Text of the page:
AT THE CRACK of dawn every third Thursday for eight months, Aida, newly widowed at 27, loaded her two youngest children in a wooden pushcart and set out on a slow and difficult trek from her home in Tatalon, Quezon City, to Gota de Leche in Sampaloc, Manila.
Six kilometers. And she’s a small woman. So she would pull out her 7-year-old daughter Melody from school to help push the 300-lb. cart. On a good day, they got there in two hours. Aida tried not to think of the journey back—somehow it took longer because the sun would be scorching hot.
The trips were for her 3-year-old son, who was severely malnourished, but there was no one to leave the baby with, so Aida brought her along, too. Where they lived (next to a bus shed), there were no health centers that distributed free food, so she gladly made those trips. From Gota de Leche, they received two 2 kilos of powdered milk monthly, and a few small sacks of enriched rice.
Upon arrival at the century-old building on Loyola Street, Aida would leave Melody at the entrance—so they could be first in line—while she hid the cart behind some overgrown bushes. She would then gather the two younger children in her arms and join her daughter.
More indigent mothers and their children would soon trickle in.
Against this backdrop of urban decay and pressing poverty, Gota de Leche is an oasis. Mothers bring their malnourished or disabled children for more than milk and rice; now the kids also get free medical checkup, maybe strollers for toddlers with cerebral palsy, or even nebulizers for a infants with respiratory problems.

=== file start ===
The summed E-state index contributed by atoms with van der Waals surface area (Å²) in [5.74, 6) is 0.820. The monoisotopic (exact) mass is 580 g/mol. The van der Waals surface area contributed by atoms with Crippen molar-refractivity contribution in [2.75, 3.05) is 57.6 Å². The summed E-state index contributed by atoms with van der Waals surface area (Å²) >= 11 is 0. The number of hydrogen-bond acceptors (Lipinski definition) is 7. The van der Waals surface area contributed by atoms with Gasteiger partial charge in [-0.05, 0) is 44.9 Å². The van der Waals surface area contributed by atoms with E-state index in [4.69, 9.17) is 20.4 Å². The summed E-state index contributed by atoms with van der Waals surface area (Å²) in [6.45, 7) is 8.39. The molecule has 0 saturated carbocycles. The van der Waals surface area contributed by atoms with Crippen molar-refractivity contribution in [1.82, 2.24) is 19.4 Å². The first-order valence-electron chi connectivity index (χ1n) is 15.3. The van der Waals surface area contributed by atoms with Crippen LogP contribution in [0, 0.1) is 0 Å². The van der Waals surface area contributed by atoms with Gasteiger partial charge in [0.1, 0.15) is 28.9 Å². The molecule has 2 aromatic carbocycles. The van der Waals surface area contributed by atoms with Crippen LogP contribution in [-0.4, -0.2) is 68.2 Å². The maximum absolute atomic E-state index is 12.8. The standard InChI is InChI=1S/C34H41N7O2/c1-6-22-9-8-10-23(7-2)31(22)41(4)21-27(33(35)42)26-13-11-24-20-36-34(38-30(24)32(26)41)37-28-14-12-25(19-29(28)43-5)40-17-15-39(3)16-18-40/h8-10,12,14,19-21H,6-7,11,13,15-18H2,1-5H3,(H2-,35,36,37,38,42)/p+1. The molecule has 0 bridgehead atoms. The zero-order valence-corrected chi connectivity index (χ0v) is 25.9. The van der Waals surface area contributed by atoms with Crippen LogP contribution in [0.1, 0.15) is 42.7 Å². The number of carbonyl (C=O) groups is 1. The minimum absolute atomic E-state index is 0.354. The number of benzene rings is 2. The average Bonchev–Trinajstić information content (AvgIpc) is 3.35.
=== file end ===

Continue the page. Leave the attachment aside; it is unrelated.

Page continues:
Gota de Leche (“drop of milk” in Spanish) is the feeding program of La Protección de la Infancia Inc. (LPDI), an institution committed to providing nutrition support for indigent children. Unknown to many, LPDI is one of the oldest home-grown non-government charity organizations in the Philippines. It was founded in 1906 by nationalists and civic-minded professionals, including Trinidad Rizal, sister of the National Hero.
After the Philippine-American War in 1905, hundreds of infants died within three months of birth, the deaths later traced to breastmilk from mothers infected with beriberi. Among the organization’s immediate strategies were to initiate a socialized distribution system of pasteurized cow’s milk and to launch a maternal sustenance and education programs.
A century and 12 years later, Gota de Leche continues to save needy children from debilitating malnutrition through those same basic strategies, providing critical dietary support for pre-screened beneficiaries from 3 to7 years old until they reach—and are able to sustain—normal growth levels. Pediatricians monitor the growth levels and address a wide range of immediate medical needs. The children also get free dental services and, for those with cerebral palsy, music therapy.
At its most vigorous in terms of resources, Gota de Leche helped as many as 5,000 children a year. Today the program has funds to assist only 120 children and 40 pregnant and lactating mothers.
Yet malnutrition shows no signs of letting up as one of the country’s most compelling concerns. The latest Malnutrition statistics from UNICEF indicate that one in four children under age 5 worldwide had stunted growth (small for their age) and more than 300,000 under 5 years old are suffering from severe acute malnutrition (SAM)—thus, they are 9 to 12 times more likely to die than adequately nourished children in the same age group.
Aida’s story has a happy ending. Her 3-year-old son who was skin-and-bones and could not even sit up, reached his optimal weight at the end of his prescribed protocol. Gota de Leche had room for the next one on the wait list.
When a child is declared a “graduate” of the program, it means not only that his health has been restored, but also that his chance at a more productive life and greater fulfilment as a Filipino is now much better.
Let us help build a nation of competent citizens. It often takes just a drop of milk at the right time.
(Words by Emmie Velarde.)